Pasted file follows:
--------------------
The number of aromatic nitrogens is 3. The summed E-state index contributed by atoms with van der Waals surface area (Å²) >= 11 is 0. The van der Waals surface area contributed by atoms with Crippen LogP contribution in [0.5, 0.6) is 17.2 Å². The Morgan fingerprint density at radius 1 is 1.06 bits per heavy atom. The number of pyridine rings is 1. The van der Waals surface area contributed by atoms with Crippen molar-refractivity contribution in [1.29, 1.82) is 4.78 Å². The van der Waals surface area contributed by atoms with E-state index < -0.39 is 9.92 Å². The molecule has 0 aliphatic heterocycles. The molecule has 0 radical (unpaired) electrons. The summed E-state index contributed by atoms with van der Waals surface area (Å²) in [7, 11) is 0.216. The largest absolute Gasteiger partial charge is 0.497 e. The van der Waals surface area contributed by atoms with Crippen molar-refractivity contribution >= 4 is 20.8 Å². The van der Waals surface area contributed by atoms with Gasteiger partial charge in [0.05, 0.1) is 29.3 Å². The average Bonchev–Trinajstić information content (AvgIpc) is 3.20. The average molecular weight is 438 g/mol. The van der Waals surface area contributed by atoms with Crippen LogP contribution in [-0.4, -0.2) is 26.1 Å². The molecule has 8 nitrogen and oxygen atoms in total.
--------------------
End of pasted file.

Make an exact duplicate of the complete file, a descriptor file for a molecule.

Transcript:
The number of aromatic nitrogens is 3. The summed E-state index contributed by atoms with van der Waals surface area (Å²) >= 11 is 0. The van der Waals surface area contributed by atoms with Crippen LogP contribution in [0.5, 0.6) is 17.2 Å². The Morgan fingerprint density at radius 1 is 1.06 bits per heavy atom. The number of pyridine rings is 1. The van der Waals surface area contributed by atoms with Crippen molar-refractivity contribution in [1.29, 1.82) is 4.78 Å². The van der Waals surface area contributed by atoms with E-state index < -0.39 is 9.92 Å². The molecule has 0 aliphatic heterocycles. The molecule has 0 radical (unpaired) electrons. The summed E-state index contributed by atoms with van der Waals surface area (Å²) in [7, 11) is 0.216. The largest absolute Gasteiger partial charge is 0.497 e. The van der Waals surface area contributed by atoms with Crippen molar-refractivity contribution >= 4 is 20.8 Å². The van der Waals surface area contributed by atoms with Gasteiger partial charge in [0.05, 0.1) is 29.3 Å². The average Bonchev–Trinajstić information content (AvgIpc) is 3.20. The average molecular weight is 438 g/mol. The van der Waals surface area contributed by atoms with Crippen LogP contribution in [-0.4, -0.2) is 26.1 Å². The molecule has 8 nitrogen and oxygen atoms in total.